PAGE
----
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Vocabulary Acquisition through Fast Mapping in Children with Autism


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Vocabulary Acquisition through Fast Mapping in Children with Autism

  1. 1. Lynne Barcus, B. S. & Tina K. Veale, Ph.D Eastern Illinois University Vocabulary Acquisition through Fast Mapping in Children with Autism
  2. 2. Introduction  Children with autism present with language impairment effecting receptive language and functional communication (Loucas et al., 2008).  Fast mapping is the cognitive process of acquiring novel vocabulary though a brief exposure to the word and its referent (McLaughlin, 1998).  Vocabulary is successfully acquired through fast mapping in typically developing children, as well as those with Down syndrome and cognitive impairment (Chapman, Kay-Raining Bird, & Schwartz, 1990; Gershkoff-Stowe & Hahn, 2007; Wilkinson & Green, 1998).  Wilkinson & Green (1998) found that children with cognitive impairment do not need extensive expressive vocabularies to benefit from fast mapping.  There is little research on the use of fast mapping in children with autism. It is important to know if fast mapping is a valid tool for vocabulary acquisition within the autism population, as children with autism need to expand their vocabulary knowledge.
  3. 3. Research Questions 1) Is fast mapping a valid technique for vocabulary acquisition in school-age children with autism? 2) Are children with autism able to retain novel words acquired through fast mapping?
  4. 4. Methodology  Multiple baseline across subjects design  Participants were administered the Peabody Picture Vocabulary Test, 4th Edition.  Parents completed the Rossetti Infant-Toddler Rating Scale.  Pre-testing was conducted to identify animal and food toys that were familiar and unfamiliar to the participants. Animals and foods were determined unfamiliar if incorrectly identified by the participant two times consecutively. This was used as a baseline measure.  Fast mapping trials followed the pre-test. Twenty unfamiliar items were presented for fast mapping across 6 trials. All trials included 2 familiar toys and 1 toy that was unfamiliar. The examiner asked the child to “Get the unfamiliar item.”  Two probes were administered to assess retention of the animal and food vocabulary learned through the fast mapping trials. Probe 1 was completed approximately twenty minutes after fast mapping trials, and probe 2 was completed at least 24 hours following fast mapping trials.  Intra-rater reliability was observed for 20% of sessions.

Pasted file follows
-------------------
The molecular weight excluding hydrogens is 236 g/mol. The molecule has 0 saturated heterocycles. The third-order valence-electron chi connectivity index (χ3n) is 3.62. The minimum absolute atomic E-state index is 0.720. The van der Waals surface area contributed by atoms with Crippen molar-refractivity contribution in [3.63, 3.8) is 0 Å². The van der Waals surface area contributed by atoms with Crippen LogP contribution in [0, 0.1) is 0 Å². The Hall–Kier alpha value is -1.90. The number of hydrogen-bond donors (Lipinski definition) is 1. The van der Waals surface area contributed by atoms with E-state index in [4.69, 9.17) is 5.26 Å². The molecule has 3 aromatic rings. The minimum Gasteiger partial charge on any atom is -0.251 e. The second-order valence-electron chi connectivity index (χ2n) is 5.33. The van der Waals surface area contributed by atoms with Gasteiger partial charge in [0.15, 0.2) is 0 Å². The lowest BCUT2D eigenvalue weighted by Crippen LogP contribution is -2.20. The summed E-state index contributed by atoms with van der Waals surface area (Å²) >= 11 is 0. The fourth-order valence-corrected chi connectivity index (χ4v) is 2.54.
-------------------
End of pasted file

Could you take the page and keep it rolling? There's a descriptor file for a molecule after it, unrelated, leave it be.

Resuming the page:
5. 5. Data for Each Participant Participant 1: 0% 10% 20% 30% 40% 50% 60% 70% 80% 90% 100% Baseline Baseline Trial 1 Trial 2 Trial 3 Trial 4 Trial 5 Trial 6 Probe 1 Probe 2 Percentofwordsfast mapped
  6. 6. Participant 2: 0% 20% 40% 60% 80% 100% 120% __ __ __ Baseline Baseline Trial 1 Trial 2 Trial 3 Trial 4 Trial 5 Trial 6 Probe 1 Probe 2 Percentofwordsfastmapped
  7. 7. Participant 3: 0% 10% 20% 30% 40% 50% 60% 70% 80% Percentofwordsfastmapped
  8. 8. Participant 4: 0% 10% 20% 30% 40% 50% 60% 70% 80% 90% 100% Percentofwordsfast mapped